Democratic gubernatorial candidate Stacey Abrams on Wednesday revealed a roadmap of ambitious policies that she says could “tackle Georgia’s housing crisis.”
Abrams said during a virtual press conference that her housing platform addresses education, crime, and public safety problems at their roots—by providing people with safe, stable homes. To do that, she laid out plans to expand affordable housing statewide, improve renter protections, and reign in predatory real estate investors and landlords.
But with a state legislature that will likely still be Republican-dominated after the November election, would a Gov. Abrams even have a prayer of seeing these progressive ideas realized?
“This is a solid set of policy proposals, [but] some quite ambitious, given a likely Republican-controlled legislature,” Georgia State University urban studies professor Dan Immergluck tweeted Wednesday. “But there are some things a governor can do even without legislation.”
To foster affordability, Abrams proposed legislation for an over ten-fold increase in Georgia’s affordable housing trust fund—from $3 million to $32 million. She also wants to expand Georgia’s fair housing laws to require landlords to accept government-subsidized rent payments and “empower local governments to protect homeowners and tenants” by establishing statewide housing quality standards.
“We need to actually set standards for what qualifies as habitability; simply being on fire should not be it,” Abrams said, citing a recent Atlanta Journal-Constitution investigation revealing widespread abuses from negligent, often out-of-state corporate landlords.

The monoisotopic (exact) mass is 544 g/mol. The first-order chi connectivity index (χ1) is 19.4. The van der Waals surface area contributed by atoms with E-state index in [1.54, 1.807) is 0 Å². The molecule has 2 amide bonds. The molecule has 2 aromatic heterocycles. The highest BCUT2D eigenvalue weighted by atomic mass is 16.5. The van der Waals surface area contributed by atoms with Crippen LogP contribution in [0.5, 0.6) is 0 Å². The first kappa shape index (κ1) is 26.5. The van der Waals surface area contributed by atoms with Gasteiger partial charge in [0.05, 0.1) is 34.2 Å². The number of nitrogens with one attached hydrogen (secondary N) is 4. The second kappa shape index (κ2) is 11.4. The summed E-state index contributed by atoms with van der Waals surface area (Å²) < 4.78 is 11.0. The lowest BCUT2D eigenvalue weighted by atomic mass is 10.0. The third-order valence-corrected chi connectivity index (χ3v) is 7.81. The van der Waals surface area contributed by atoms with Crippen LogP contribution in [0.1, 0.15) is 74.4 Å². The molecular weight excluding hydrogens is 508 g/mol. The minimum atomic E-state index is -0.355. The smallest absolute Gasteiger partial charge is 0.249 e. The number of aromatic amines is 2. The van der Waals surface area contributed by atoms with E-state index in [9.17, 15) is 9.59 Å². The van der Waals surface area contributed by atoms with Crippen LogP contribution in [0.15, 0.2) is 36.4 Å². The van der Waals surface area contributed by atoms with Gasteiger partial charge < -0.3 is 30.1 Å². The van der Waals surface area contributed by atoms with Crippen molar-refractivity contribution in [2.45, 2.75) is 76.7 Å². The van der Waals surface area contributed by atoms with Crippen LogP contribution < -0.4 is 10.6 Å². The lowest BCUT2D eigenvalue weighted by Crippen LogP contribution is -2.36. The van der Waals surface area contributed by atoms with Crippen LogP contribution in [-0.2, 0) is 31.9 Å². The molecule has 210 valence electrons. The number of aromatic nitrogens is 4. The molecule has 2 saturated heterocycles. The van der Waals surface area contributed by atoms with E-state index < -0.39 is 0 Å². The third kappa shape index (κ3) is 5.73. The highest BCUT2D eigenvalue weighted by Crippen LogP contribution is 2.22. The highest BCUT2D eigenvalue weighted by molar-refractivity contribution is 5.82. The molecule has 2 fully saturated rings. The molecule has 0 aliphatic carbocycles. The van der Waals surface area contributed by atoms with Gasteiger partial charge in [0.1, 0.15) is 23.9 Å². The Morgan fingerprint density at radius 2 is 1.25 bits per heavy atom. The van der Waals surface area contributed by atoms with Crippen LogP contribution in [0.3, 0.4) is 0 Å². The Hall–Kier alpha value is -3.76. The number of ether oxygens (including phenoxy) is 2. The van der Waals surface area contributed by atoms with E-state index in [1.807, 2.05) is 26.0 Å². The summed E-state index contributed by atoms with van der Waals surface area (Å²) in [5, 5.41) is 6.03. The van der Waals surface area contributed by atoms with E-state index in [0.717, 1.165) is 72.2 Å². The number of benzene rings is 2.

Abrams proposed a “certificate of habitability” mandate that would require “a provision basically built into a lease that holds the landlord accountable for ensuring the property is habitable.”
No such law exists today, Abrams said, so landlords and property owners often get away with renting squalid houses and apartments and wrongfully evicting people. “They terrify the tenants by putting in place leases that essentially lie to them about their rights—and often these tenants don’t have the wherewithal to fight back.”
Getting the legislature to adopt such policies in a state with a landlord-friendly and “very tenant-hostile system” would not be easy, Immergluck suggested on Twitter.
But Abrams said the legislature should be amenable to more progressive housing laws, because communities across the state are suffering from the effects of the corporate incursion in Georgia’s housing market.
“We know that the scourge of out-of-state purchasing of homes and rental properties—the skyrocketing prices—that’s not simply endemic to Atlanta,” she said. “Atlanta is ground zero. If you go to Savannah, it’s happening there. If you go to Albany, it’s happening there. If you go to Augusta, it’s happening there. It is happening across the state.”
Abrams’ isn’t placing all her faith in the legislature to address Georgia’s housing crisis. Her housing platform also calls for a trio executive orders.
One would prop up the Georgia Dream Homeownership program, which educates first-time home buyers and assists with financing. Another would increase requirements to produce affordable housing units for developers seeking federal Low-Income Housing Tax Credits. A third would ensure developments benefiting from state and local tax breaks—like those in tax allocation districts—keep affordable units affordable.
Abrams’ Republican opponent, Gov. Brian Kemp, has not yet released a platform for his potential second term.
But Kemp campaign spokesperson Tate Mitchell did respond to Abrams’ jabs that the governor had dropped the ball on $450 million in emergency COVID-19 relief funds dedicated to keeping people housed and “stood by as hedge funds gobble up housing and evict Georgians.”
“In the last year alone, Gov. Kemp has allocated $100 million to support nonprofits that provide affordable housing and aid individuals experiencing homelessness,” Mitchell said in a statement.